After 15 years away, I made a film about where I grew up – and learned that change is inevitable


Cutaways is a series of personal essays by filmmakers, asking them to tell the story of how their film was made. This Hot Docs edition from the director focuses on her film Shelter, in which the filmmaker returns to the area where she grew up to explore our basic human need for a home.

After fifteen years without returning home, I was recently forced to revisit my roots. I grew up in the northern part of the Headwaters area, just over an hour north of Toronto. My parents left soon after I left and I had since lost most of my ties to the area. By the time I started thinking about my old home, I was going through personal struggles and had a lot of questions, including whether I wanted to continue making films.

I was first drawn to the story of a large bomb shelter in the community known as Ark Two. It was created by an eccentric old man named Bruce Beach. My family knew Bruce. Not only is he famous all over the world for his refuge, but my mother also worked with her son many years ago. I was fascinated by the concept of someone who was at the end of their life, preparing for the end of the world. Maybe by looking at other people’s stories, I could understand the questions I was asking myself at the time – even though I didn’t know exactly what those questions were. The plan was never to make a movie; I just wanted to point the camera at things I was interested in as a way to mentally process my thoughts at the time.

Although I barely knew Bruce, he and his wife, Jean, immediately welcomed me as a member of the family, first into their home and then into their refuge. I have made several tours of the establishment. Ark Two is a fallout shelter meant to rebuild the community after a nuclear war. It is constructed from 42 school buses encased in concrete and buried 14 feet underground.

As we slowly descended the long corridor into the darkness of the shelter, I began to sense what exists beneath the surface of the world as we know it. Inside the shelter, its endless hallways are filled with stocks of expired canned goods, buckets of dried food and Cold War relics. Collection after collection, the goods stored around them had become time capsules and relics of past eras. Today, the refuge itself is deteriorating. The structure that is supposed to save us from our annihilation is itself impermanent, like everything in the world above it.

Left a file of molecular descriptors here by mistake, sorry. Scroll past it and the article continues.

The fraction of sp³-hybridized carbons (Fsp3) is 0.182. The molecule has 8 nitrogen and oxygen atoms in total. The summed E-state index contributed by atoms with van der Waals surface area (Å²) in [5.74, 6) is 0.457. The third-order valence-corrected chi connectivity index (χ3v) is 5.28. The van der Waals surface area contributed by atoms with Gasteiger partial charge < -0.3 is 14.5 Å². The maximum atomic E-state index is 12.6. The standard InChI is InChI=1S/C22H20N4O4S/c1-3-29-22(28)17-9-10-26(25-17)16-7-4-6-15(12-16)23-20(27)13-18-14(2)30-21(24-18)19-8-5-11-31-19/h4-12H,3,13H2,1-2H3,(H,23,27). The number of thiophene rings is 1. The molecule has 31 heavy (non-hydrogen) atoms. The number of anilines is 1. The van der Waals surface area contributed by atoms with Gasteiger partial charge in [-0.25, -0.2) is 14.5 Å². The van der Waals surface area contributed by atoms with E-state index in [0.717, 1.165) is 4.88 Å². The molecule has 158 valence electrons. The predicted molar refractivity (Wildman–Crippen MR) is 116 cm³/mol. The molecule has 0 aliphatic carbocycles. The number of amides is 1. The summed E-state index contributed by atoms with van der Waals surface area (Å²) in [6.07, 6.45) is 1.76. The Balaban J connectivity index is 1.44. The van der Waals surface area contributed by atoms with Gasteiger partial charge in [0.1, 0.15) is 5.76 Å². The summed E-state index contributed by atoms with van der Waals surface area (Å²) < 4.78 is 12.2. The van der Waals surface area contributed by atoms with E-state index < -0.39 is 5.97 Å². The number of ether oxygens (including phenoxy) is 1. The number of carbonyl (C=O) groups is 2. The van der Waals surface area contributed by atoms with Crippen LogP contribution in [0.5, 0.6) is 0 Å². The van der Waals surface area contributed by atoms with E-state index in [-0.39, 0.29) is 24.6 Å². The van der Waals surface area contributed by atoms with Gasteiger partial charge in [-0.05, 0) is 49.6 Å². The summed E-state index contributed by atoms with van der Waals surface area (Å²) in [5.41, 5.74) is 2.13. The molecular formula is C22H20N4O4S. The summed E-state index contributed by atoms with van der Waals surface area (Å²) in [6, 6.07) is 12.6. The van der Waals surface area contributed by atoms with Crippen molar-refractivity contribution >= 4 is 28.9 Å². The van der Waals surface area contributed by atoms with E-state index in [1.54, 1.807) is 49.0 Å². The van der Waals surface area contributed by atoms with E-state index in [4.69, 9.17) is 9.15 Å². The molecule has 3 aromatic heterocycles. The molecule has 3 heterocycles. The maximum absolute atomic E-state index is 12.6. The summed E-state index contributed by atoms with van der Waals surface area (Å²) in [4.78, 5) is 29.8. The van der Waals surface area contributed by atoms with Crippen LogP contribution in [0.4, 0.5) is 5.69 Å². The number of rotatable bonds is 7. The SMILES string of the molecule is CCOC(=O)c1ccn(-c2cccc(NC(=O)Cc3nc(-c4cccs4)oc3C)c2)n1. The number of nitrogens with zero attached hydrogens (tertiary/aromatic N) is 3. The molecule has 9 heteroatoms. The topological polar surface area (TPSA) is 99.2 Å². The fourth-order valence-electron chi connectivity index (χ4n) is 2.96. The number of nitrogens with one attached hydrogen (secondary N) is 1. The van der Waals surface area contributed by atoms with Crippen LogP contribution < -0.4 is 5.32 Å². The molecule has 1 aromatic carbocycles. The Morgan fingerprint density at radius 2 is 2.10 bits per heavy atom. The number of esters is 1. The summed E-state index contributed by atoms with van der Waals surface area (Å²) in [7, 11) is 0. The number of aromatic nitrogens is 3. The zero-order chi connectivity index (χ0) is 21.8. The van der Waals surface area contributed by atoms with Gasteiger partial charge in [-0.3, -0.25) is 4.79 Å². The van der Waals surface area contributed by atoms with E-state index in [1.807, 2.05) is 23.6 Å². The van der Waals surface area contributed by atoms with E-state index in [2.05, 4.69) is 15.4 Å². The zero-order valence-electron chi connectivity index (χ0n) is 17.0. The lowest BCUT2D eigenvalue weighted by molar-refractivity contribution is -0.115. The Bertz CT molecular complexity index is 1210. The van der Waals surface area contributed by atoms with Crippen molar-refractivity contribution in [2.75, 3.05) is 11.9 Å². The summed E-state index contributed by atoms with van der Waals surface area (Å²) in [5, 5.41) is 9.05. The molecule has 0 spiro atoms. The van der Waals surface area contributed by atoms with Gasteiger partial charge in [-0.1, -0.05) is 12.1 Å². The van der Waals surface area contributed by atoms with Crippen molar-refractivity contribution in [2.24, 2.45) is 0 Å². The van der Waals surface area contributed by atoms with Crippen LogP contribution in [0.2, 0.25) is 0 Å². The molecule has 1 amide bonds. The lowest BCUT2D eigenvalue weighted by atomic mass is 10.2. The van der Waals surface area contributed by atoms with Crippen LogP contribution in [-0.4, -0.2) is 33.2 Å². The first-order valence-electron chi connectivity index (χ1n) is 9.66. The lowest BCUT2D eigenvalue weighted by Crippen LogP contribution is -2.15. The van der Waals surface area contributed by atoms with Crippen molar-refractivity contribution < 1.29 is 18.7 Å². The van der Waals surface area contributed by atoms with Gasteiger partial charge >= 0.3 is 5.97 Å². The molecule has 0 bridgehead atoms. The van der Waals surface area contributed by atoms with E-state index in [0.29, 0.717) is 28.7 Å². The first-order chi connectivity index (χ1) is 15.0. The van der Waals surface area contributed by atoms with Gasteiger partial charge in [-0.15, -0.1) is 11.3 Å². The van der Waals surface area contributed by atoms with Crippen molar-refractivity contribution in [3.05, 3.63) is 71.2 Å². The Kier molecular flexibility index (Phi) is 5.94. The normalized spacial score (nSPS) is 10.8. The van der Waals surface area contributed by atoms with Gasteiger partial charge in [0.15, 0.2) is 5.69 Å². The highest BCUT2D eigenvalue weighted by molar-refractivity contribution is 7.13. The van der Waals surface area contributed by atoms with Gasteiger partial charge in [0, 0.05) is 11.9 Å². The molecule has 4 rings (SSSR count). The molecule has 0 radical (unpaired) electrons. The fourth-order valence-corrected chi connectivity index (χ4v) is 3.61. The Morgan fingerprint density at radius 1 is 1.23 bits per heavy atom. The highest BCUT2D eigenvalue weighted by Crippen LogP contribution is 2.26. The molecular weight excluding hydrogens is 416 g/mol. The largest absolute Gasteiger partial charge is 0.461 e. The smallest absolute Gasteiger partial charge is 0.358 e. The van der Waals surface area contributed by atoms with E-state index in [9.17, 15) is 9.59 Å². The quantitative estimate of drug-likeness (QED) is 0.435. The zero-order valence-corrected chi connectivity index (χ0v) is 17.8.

When I came back to the surface, I couldn’t see reality the same way. Ark Two sits in a farmer’s field behind the historic village of Horning’s Mills and next to a cliff carved by centuries of erosion. At the foot of the cliff are the remains of one of the village’s original mills. Knowing the region and its rich history, I was able to see all the layers of time, all the periods that preceded us. And I understood that our era, too, would come to an end.

Two doors down from Bruce and Jean are my childhood friends, Jocelyn and Jim. They live in one of the first mills in the village, which is also Jocelyn’s childhood home. After her father passed away and the building sat unoccupied for a while, she and Jimmy restored it and call it home today. It is a container for the collective memories of the village as well as Jocelyn’s personal memories and a representation of their future dreams too. Similar to Bruce’s project, their home contains an assortment of antiques and other collections, but these items are perfectly displayed and curated – the couple’s way of preserving past eras while repurposing them in a new context for the future. . If Jocelyn and Jim’s house is a container of time and preservation, their underground neighbor, Ark Two, is the ghost image of that idea. At some point I realized that these concepts were connected and, by accident, I was making a movie after all.

Dividing my time between the two households, I began collecting personal stories about the area over a period of five years. It helped me understand the concept of home and how an area shapes a person’s perspective from an early age. I spent many visits in contact with these four people, each of whom could help me better understand the nuances and depth of time.

Shelter. (Hot Docs)

When I started filming, Jean was 90 years old. Although she looked like a frail woman, she had a frank way of speaking that showed her strength. I fell in love with her instantly. As a descendant of some of the early settlers in the village, she had a wealth of knowledge about the history of each house as well as the stories of the community. But even as I filmed, her memory faded, taking with it the rich oral history she had. Jean is an irremediable link with a past that is fading.

Jimmy’s roots in Horning’s Mills are also ancient. His family is one of the first settlers in the village. At the time, he was the local gravedigger and he is related to half the people in the cemetery. As he digs beneath the surface for the camera, he reveals the layers of time and place. His work is a living reminder that past, present and future all exist simultaneously.

Over many visits with Bruce and Jean, and Jimmy and Jocelyn, I began to understand and acknowledge the struggles I was going through, and I began to work those stories into the film as well. Coming out of the underground darkness of Shelter, I came out changed. It forced me to look at everything I know in a completely different light – one that accepts the impermanence and inevitability of change.

Shelter is screening both in person and virtually at the Hot Docs Canadian International Documentary Festival. Get tickets here.


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